Putin’s aggression is unlikely to solve disagreements over what EU migration policies should look like. If anything, it may actually make them more difficult. Fears of a looming food crisis in Africa are mounting after Russia seized or blockaded Ukraine’s main ports in the Black Sea. Russia and Ukraine together supply around 30 per cent of the world’s wheat, but some parts of the world are more exposed to disruptions of supply than others. North Africa will be particularly hit if the war continues. Food scarcity will probably drive people out of their countries. The initial unity that was evident when the EU pushed through a law to protect Ukrainian refugees is unlikely to be repeated when it comes to unblocking some of the trickier migration-related dossiers, like whether and how to distribute asylum seekers within the bloc and how to deal with irregular migrants, particularly if migrant flows increase.

Winners and losers beyond the battlefield
Putin’s invasion has created winners and losers in Brussels. Poland has garnered significant goodwill and is likely to receive its share of the EU’s post-pandemic recovery money. Ursula von der Leyen’s particular leadership style – centralised and focused on the big files to the detriment of more technical dossiers – is suitable for steering a sometimes incohesive organisation like the EU through a war. Macron is another obvious winner: with German Chancellor Olaf Scholz mostly out of the picture and Britain out of the club, he has emerged as the EU’s most influential leader. His ideas may not always be workable, but at least he is daring enough to put them on the table.

Germany’s Scholz, in comparison, has taken a big reputational hit in the past few weeks. The hesitations and wobbles with which the German government has faced both a gas embargo and the supply of weapons supply to Ukraine have eroded Berlin’s political capital. Attacks have come from both eastern European countries, which accuse Germany of having been naive and complacent in its dealings with Putin; and southern countries, which are annoyed that Berlin, only too happy to have lectured them on austerity during the euro crisis, finds it so hard to accept that a major security crisis should result in significant costs to its economy.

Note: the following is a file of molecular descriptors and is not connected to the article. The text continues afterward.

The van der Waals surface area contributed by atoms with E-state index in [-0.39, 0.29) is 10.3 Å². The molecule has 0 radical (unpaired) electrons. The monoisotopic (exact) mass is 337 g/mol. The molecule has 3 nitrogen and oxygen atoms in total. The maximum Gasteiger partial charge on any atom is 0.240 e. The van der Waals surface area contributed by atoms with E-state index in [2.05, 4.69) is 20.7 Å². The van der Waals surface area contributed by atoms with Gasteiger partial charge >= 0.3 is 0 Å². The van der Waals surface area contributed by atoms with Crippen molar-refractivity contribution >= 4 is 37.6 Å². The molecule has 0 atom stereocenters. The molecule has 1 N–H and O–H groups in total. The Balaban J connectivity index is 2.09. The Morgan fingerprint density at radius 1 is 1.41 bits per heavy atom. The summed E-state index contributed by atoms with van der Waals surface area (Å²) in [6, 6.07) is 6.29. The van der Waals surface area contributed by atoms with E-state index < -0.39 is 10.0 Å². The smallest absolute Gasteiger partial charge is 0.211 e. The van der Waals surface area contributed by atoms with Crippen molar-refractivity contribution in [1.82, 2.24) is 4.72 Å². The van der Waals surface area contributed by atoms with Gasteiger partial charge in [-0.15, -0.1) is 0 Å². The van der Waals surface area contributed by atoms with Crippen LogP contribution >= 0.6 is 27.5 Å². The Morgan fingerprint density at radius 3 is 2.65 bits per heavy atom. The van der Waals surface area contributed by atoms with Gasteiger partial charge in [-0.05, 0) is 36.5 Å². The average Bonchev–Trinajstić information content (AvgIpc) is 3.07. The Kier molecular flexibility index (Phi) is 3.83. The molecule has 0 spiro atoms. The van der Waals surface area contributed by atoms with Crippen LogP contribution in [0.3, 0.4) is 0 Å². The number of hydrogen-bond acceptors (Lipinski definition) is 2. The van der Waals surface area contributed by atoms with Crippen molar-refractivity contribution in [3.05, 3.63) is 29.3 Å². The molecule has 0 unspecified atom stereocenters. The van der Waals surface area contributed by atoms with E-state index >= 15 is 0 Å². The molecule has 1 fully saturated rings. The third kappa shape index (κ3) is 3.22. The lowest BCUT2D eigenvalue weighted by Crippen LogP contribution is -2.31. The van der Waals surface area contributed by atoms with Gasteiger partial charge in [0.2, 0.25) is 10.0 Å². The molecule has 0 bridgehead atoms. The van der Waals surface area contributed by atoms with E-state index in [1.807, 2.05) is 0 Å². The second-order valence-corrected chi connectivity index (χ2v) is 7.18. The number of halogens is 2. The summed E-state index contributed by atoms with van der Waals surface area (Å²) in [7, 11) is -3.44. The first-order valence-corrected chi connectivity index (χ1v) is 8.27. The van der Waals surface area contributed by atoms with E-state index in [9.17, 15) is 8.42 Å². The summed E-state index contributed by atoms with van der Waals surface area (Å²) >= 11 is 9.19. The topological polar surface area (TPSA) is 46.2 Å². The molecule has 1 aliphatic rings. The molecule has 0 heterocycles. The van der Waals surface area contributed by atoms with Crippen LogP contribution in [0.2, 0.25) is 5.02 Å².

Hungary, already isolated, is further alienating partners in Europe and beyond. Those who hoped that Putin’s invasion would change voters’ minds about illiberal leaders like Viktor Orbán turned out to be wrong. Orbán has moved from being a mere annoyance to a serious problem without an easy solution.

A third, a perhaps less obvious loser, is the EU's Green Deal. The need to phase out Russian gas much faster than foreseen has put a spanner in the works of the Union's 'Fit for 55' plan to reduce greenhouse emissions. Because many countries relied on gas as a transitional energy source while phasing out other, more polluting ones, like oil and coal, around a third of member-states are now pushing for a delay of the plan, according to senior diplomats.

Overall, the EU is holding up surprisingly well, three months into Putin's war. It has managed to swiftly agree on sanctions, channelled money and weapons to Ukraine and welcomed large numbers of those fleeing Putin's brutal aggression. EU leaders have taken brave decisions although much remains to be done, especially on energy. Crucially, neither the EU nor its allies have been able to stop Putin yet. The longer the war continues, the greater the strains on European unity will be. EU leaders have to prepare for the long haul and be willing to pull out all the stops in preserving their unity. The biggest beneficiary of division would be Putin.

Camino Mortera-Martinez is head of the Brussels office at the Centre for European Reform.


Corruption in Poland is Donald Tusk and his entire party, along with the entire EPP. Corruption does not exist in the Polish government, but it does exist in the European Commission. Look at Spain, where all political parties are corrupt, but that Spain supports Germany, nothing about it does not say. So if you want to write, write the truth, because these values of EU ​​are corruption and hate
Much to both agree and disagree with. On balance it does seem rather rose tinted spectacles. Two notable omissions. Firstly, although it talks about about the EPF and the €hundreds millions promised I've yet to see any media reports of this finding it's way to the battlefield, i.e. how much of it has happened? Secondly, one can't help but notice the rhetoric between the CEE and DEU, FRA, ITA, and the real possibility that their strategic compasses will point even more to non-EU for their security needs.